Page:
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I want to swap two variables values without using the third variable in Perl, e. g.:

my $first = 10;
my $second = 20;

Please suggest me how we can do this in Perl in a simple way.

share|improve this question
    
($first, $second)=($second, $first); This is technically cheating your rules since it does create an anonymous array... – abiessu Sep 4 '13 at 5:45
6  
@abiessu: Nope, no anonymous array. (They're just lists; for an anonymous array, you'd use [...] to get an arrayref.) And even if there were an anonymous array, I don't think I'd count it as a "third variable". – ruakh Sep 4 '13 at 5:49
up vote 14 down vote accepted

The best way that only provide us is like this in one line you can swap the values:

 ($first, $second) = ($second, $first);
share|improve this answer
    
This is working fine for me.. – user2568702 Sep 4 '13 at 5:48
    
Yup but i will suggest u to dis in a proper manner.I am updating my answer – Developer Sep 4 '13 at 5:49
2  
Your version with my technically isn't swapping the values of existing variables, but rather creating new variables whose names shadow the existing ones. – ruakh Sep 4 '13 at 5:51
2  
Why do you say that your second version is the best way to do it? The second version is really obscure. Your first version is much clearer. I'd use that every time. – Dave Cross Sep 4 '13 at 10:18
2  
The question said "in Perl". Your first answer is clearly the best way to do it in Perl. – Dave Cross Sep 4 '13 at 10:31

You can write:

($first, $second) = ($second, $first);

(See §3.4 "List Assignment" in Learning Perl, Third Edition.)

share|improve this answer
1  
We're up to the sixth edition of Learning Perl now :) – brian d foy May 19 '15 at 15:51
1  
Are you saying people weren't really paying attention to the first five? Because from the look of the other answers... ;-) – T.Rob May 19 '15 at 17:32

The Perl-specific methods already listed are best, but here's a technique using XOR that works in many languages, including Perl:

use strict;

my $x = 4;
my $y = 8;

print "X: $x  Y: $y\n";

$x ^= $y;
$y ^= $x;
$x ^= $y;

print "X: $x  Y: $y\n";

X: 4  Y: 8
X: 8  Y: 4
share|improve this answer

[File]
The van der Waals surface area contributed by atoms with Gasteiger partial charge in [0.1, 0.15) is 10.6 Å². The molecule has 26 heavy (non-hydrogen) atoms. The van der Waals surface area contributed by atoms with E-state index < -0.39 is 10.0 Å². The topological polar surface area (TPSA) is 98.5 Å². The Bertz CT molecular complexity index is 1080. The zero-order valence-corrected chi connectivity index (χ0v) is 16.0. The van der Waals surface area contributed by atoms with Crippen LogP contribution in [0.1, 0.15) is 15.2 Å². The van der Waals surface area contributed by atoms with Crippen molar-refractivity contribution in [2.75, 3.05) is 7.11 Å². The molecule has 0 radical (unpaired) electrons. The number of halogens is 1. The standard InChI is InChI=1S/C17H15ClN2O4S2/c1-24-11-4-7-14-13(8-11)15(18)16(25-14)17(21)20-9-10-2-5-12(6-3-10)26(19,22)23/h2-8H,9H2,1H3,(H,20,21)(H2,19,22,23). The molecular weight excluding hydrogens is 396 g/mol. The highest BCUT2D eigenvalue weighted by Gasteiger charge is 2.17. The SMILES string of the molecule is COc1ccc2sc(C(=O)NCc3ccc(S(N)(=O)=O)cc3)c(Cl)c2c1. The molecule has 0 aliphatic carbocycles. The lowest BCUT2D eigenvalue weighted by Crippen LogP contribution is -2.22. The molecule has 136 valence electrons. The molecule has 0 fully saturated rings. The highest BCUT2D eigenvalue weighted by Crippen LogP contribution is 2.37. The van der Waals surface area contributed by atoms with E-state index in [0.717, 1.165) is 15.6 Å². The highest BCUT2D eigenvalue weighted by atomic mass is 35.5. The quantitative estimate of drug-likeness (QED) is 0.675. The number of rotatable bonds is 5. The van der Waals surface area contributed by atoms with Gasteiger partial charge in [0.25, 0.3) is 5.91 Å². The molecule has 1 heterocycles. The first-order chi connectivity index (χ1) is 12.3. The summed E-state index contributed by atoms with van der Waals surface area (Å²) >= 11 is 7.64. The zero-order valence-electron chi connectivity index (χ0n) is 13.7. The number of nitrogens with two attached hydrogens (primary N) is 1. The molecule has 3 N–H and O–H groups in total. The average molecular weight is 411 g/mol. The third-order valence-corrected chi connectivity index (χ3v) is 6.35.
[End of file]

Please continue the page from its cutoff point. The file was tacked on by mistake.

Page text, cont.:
4  
This won't work in Perl since the ^ operator has slightly different semantics in string and number forms. Change one of your values to a non-numeric string and you'll see the problem. – brian d foy May 19 '15 at 15:45
    
...and it won't work if $x == $y, at least if they're numeric. – Jan Nov 13 '15 at 6:34

You can do this relatively easy using simple maths.

We know;

First = 10
Second = 20

If we say First = First + Second

We now have the following;

First = 30
Second = 20

Now you can say Second = First - Second (Second = 30 - 20)

We now have;

First = 30
Second = 10

Now minus Second from First, and you get First = 20, and Second = 10.

share|improve this answer
3  
Far too complicated. Why not just ($first, $second) = ($second, $first)? – Dave Cross Sep 4 '13 at 10:19
2  
Not only is it complicated, it's broken. This answer should be deleted. – brian d foy May 19 '15 at 15:51
$first = $first + $second;
$second = $first - $second;
$first = $first-$second;

This will swap two integer variables A better solution might be

$first = $first xor $second;
$second = $first xor $second;
$first = $first xor $second;
share|improve this answer
1  
This also assumes that the variables contain data that is addable/subtractible like numbers. – abiessu Sep 4 '13 at 5:53
3  
Re: "This will swap two integer variables in any programming language": That's a bit too broad, I think. Even if we restrict consideration to languages that allow you to assign new values to existing variables, this won't work for all integer values in languages where integer overflow isn't well-defined. (For example, in C this code is dangerous.) – ruakh Sep 4 '13 at 5:54
2  
Far too complicated. Why not just ($first, $second) = ($second, $first)? – Dave Cross Sep 4 '13 at 10:19
2  
You can see it's far too complicated just by looking at it. It takes three statements where the list assignment only takes one. The list assignment shows exactly what is happening (two variables are swapping their values) whereas in your version the main point of the process only happens as a side-effect of some arithmetic. Ask yourself whether a random programmer would be able to understand what's going on from just looking at your code. And finally, your code doesn't even solve the whole problem. The question just mentioned "variable values". Your solution only works for numbers. – Dave Cross Sep 4 '13 at 13:17
2  
This won't work since you'll destroy the non-numeric string value of a scalar. It also will possibly change floating point values. – brian d foy May 19 '15 at 15:48
#!/usr/bin/perl

$a=5;
$b=6;

print "\n The value of a and b before swap is --> $a,$b \n";

$a=$a+$b;
$b=$a-$b;
$a=$a-$b;

print "\n The value of a and b after swap is as follows:";
print "\n The value of a is ---->$a \n";
print "\n The value of b is----->$b \n";
share|improve this answer
2  
This won't work since you'll destroy the non-numeric string value of a scalar. It also will possibly change floating point values. – brian d foy May 19 '15 at 15:47

you can use this logic

firstValue = firstValue + secondValue;

secondValue = firstValue - secondValue;

firstValue = firstValue - secondValue;
share|improve this answer
    
Far too complicated. Why not just ($first, $second) = ($second, $first)? – Dave Cross Sep 4 '13 at 10:30
1  
This won't work since you'll destroy the non-numeric string value of a scalar. It also will possibly change floating point values. – brian d foy May 19 '15 at 15:47

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